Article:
Robert Leckey: Postcard from the Dean’s Office at the McGill Faculty of Law
Professionally, I have spent the past weeks working with colleagues of McGill’s central administration and of my faculty to adjust to the end of in-classroom teaching and get us through the winter 2020 term. I’ve been heartened by the spirit of collaboration shown by professors, administrative staff, and students. The students quickly mobilized, using technology to collect data for us about which courses would be most affected by the two-week shutdown. I’ve come to appreciate better the complexity of McGill’s operations and the Faculty of Law’s. McGill Law had many students abroad on international exchange and doing international clerkships, as well as many others preparing for international human-rights internships. We had community clinic placements and clerkships, all affected by the cessation of in-person activity. At the university level, we have farm animals and laboratories involving more kinds of sensitive experiments than I would ever have dreamed of. A huge number of students have been in touch with us to express their views on the university’s decision changing the winter-term grading. While no emergency policy choice would please everyone, students have, on the whole, been respectful and understanding of the many factors in play. We have cancelled so many events for the rest of winter and spring that you get a bit numb, but cancelling our annual Skit Nite, which raises funds for local charities, was especially hard, as was seeing our principal’s message cancelling the spring convocation ceremonies.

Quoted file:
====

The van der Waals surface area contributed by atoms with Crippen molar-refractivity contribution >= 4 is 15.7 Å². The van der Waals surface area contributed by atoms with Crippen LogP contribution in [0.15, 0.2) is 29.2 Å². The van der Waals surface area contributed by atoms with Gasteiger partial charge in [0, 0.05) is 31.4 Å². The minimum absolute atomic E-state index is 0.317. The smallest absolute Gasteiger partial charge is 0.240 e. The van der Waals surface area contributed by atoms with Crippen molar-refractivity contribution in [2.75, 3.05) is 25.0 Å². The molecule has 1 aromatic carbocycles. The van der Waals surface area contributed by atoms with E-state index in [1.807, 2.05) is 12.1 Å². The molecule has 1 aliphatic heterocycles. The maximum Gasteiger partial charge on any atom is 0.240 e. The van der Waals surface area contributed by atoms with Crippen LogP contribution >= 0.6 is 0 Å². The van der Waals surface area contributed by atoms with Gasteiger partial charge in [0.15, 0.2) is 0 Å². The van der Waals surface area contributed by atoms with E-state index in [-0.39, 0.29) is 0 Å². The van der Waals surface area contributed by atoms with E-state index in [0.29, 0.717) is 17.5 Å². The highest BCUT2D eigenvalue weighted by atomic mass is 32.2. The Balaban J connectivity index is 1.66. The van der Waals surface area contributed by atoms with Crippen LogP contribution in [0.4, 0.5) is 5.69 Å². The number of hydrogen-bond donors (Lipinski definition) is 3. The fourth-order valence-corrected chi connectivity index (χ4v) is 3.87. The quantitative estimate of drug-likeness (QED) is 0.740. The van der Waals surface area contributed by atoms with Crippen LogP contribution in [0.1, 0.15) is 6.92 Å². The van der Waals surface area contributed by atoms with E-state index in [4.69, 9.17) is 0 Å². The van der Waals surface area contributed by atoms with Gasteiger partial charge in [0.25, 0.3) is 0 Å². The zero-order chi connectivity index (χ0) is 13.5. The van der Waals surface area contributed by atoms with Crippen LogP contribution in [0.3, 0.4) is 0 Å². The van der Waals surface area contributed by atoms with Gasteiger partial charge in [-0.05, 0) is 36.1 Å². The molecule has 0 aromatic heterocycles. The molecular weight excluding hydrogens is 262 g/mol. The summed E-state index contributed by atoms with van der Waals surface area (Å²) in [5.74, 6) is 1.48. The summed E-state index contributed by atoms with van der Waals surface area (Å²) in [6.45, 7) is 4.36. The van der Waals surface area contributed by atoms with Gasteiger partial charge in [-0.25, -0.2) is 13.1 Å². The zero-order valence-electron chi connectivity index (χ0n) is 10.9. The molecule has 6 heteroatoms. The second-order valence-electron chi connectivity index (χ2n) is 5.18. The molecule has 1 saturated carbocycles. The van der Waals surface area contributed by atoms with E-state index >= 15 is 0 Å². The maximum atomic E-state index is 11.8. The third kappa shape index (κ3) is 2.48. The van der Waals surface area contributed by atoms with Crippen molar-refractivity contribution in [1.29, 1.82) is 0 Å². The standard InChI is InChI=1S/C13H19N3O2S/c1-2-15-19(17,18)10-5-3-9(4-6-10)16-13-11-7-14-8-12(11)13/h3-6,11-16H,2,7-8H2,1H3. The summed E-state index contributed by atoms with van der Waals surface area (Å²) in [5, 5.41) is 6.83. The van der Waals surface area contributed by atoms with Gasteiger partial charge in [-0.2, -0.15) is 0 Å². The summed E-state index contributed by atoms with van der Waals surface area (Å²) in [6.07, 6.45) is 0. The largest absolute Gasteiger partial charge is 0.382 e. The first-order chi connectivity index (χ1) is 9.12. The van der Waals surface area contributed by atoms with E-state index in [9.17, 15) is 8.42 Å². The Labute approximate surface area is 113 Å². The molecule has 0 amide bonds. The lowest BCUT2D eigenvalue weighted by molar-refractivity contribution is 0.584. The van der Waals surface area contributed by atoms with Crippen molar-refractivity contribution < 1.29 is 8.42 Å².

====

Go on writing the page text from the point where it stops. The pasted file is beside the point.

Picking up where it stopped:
I acknowledge that many people are suffering directly from the Covid-19 crisis, being in no mood to look for silver linings in this cloud. On that positive side, however, I think many of us have advanced more in our capacity to interact through available technology in the past month than we had in the previous five years. The two meetings of our Faculty Council that I have chaired via Zoom had over 55 participants, far more than ever turn up in person. It’ll be interesting to see which means of coping with the crisis we keep as valuable for the long term, if too soon to judge now. I think too of the Foundation community, scattered around the planet. Maybe we can connect with one another better than we realized without needing boarding passes.
Personally, I was honoured in early March to receive a prize as part of the McGill Principal’s Prizes for Public Engagement through Media. I was the inaugural recipient of a change-maker prize, one you can’t apply for and which the university will confer only occasionally. The principal’s letter underscored my work over years on LGBT rights and, more recently, around Bill 21, Quebec’s controversial secularism law. It’s especially relevant here because, while I was a doctoral candidate and Pierre Elliott Trudeau Foundation Scholar, my exposure to other members of the Foundation community confirmed my commitment to dedicate time and effort to advancing public education and debate through the media. My mentor, journalist Jeffrey Simpson, gave me pointers on the first op-ed I published in The Globe and Mail. So I think of myself as sharing this award with the Foundation.